Images of the native sample and molecular weight standard lanes were combined with images of the corresponding SDS-PAGE gels to assist in spot processing (see for example, Figure Figure5).5). Protein spots were selected for MS analysis, given a control number, and assigned native complex and subunit molecular weight estimates. Spots appearing to originate from a common native gel band, as indicated by migration through the SDS-PAGE gel along the same trajectory, were classified as putative subunits of the same complex. When the spots of protein subunits from more than one complex were in close proximity, assignment of spots to other members of the same complex was aided by comparison of spot profile; spots emanating from the same complex often displayed similar shapes. To complete the characterization, this information was merged with the protein identifications obtained from MS of the processed spots.
Spots excised from the second dimension SDS-PAGE gels were subjected to in-gel digestion and analysis by liquid chromatography electrospray ionization tandem MS (LC–ESI–MS/MS) or liquid chromatography and matrix-assisted laser desorption ionization time-of-flight MS (LC–MALDI TOF MS/MS). The results of the MS protein identifications are provided in Supplementary Tables 3 and 4 (Supporting Information) that contain a complete set of the acquired MS data and a summary of the best results, respectively, for each of the 296 proteins that were identified by this workflow.
Processing and analysis of the D. vulgaris outer membrane sample sets yielded 296 protein identifications (Supplementary Tables 3 and 4, Supporting Information). This number represents not only the more abundant proteins of the outer membrane but the detection of, in general, lower levels of inner membrane and soluble proteins. The identification of these additional proteins was not surprising. Following the initial mild solubilization step to extract proteins of the inner membrane from the Gram-negative cell envelope, a small percentage of inner membrane proteins can remain with the nonsolubilized outer membrane. These residual inner membrane proteins therefore became part of the protein mixture obtained following solubilization of the outer membrane. Additionally, although cell membranes were washed prior to solubilization, small amounts of soluble proteins were retained with the membranes. Of the 296 proteins identified, 70 were designated as outer membrane-resident or associated. Assignment of these proteins as integral to the outer membrane or strongly associated with it was predominantly based on protein database annotations and the frequency of detection across the outer membrane preparations, with additional consideration given to biophysical properties and sequence analysis (such as the lack of predicted transmembrane helices and homology to known proteins of the outer membrane). Highly stable and abundant membrane protein complexes were identified by inspection of native and corresponding second dimension SDS-PAGE gels. Putative homomeric complexes were indicated by single, and heteromeric complexes by multiple, protein spots emanating from native gel bands of a molecular weight higher than those of the individual subunits. A majority of D. vulgaris outer membrane proteins identified (60) were detected as members of homomeric complexes with six proteins forming three heteromeric complexes. Table 1 contains a listing of these 70 proteins and the predominant oligomeric states observed for them.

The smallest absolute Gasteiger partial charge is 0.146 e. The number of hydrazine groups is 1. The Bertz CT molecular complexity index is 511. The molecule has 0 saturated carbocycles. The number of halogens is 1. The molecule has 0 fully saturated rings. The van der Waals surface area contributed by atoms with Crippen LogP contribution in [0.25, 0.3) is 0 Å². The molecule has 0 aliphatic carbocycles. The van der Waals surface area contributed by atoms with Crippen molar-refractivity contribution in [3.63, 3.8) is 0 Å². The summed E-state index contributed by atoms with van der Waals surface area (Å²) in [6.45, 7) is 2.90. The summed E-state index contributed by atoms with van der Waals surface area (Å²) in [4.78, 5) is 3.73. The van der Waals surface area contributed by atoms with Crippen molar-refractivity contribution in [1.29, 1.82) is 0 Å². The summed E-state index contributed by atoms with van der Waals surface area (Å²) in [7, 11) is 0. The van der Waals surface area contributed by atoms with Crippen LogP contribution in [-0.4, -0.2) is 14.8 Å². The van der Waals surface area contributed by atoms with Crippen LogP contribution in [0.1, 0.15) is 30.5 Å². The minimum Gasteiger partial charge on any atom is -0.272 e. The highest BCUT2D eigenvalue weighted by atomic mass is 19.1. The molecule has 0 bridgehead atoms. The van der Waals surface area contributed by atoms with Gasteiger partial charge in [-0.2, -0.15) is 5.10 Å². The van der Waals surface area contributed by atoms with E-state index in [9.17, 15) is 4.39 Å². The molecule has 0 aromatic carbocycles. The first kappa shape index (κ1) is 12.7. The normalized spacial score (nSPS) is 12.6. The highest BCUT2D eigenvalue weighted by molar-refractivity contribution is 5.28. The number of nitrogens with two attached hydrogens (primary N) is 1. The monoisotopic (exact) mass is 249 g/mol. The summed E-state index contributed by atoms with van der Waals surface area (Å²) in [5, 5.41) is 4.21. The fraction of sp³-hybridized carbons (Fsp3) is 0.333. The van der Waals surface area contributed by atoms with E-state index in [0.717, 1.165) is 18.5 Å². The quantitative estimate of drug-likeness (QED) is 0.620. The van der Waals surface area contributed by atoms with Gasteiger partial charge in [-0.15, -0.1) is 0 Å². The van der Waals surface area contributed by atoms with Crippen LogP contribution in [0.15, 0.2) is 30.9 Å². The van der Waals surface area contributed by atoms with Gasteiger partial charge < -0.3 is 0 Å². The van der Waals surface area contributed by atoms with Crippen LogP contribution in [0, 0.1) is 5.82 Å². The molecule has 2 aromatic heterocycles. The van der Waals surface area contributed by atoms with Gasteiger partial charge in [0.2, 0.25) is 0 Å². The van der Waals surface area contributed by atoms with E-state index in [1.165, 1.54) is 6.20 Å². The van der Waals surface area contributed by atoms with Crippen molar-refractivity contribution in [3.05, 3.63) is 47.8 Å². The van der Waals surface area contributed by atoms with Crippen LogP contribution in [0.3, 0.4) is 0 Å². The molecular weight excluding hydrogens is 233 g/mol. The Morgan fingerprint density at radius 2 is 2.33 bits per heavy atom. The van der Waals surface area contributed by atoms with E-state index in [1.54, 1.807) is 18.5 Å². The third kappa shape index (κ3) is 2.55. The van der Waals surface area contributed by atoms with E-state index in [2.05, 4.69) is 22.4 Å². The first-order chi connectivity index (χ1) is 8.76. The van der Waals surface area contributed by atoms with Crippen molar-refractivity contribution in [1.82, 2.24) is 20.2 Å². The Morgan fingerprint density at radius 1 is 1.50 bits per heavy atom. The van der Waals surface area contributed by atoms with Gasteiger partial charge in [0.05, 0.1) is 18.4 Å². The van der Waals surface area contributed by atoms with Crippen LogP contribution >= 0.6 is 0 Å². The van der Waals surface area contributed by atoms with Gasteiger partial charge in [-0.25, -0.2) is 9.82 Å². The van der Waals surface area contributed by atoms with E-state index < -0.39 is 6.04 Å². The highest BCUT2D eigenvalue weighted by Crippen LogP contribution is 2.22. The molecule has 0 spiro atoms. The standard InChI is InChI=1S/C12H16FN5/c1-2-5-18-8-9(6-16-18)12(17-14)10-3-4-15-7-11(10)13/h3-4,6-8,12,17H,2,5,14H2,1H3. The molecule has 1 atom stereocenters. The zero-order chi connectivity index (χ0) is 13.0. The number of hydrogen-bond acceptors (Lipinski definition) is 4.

The most prevalent category of proteins detected in these outer membrane preparations is the lipoproteins,36,37 comprising over 35% of the proteins listed in Table 1. The fraction of proteins with nondefinitive annotations (e.g., hypothetical and conserved hypothetical) is also relatively large, representing more than 30% of the outer membrane proteins identified here. It should be noted that although these results suggest that these proteins participate in the formation of membrane protein complexes, some (e.g., DVU0266, 0273, 0371, 0851, 1887, 1902 and 2070) are not predicted to have transmembrane helices, β barrel structures or lipid anchors, and instead may be membrane-associated through interactions with other proteins. A number of these proteins (DVU0266, 0273, 0371 and 0851) have been proposed to play roles in stress response processes.38 Other proteins identified in these preparations that are not predicted to be integral membrane proteins (DVU2070, 2579 and 2628), contain tetratricopeptide repeat (TPR) motifs known to foster the formation of heteromeric complexes in organisms ranging from bacteria to humans.39,40 It is important to stress that while relatively gentle biochemical methods were utilized for the outer membrane sample processing, certain peripheral–integral membrane protein interactions may have been disturbed through the isolation process particularly during BN-PAGE.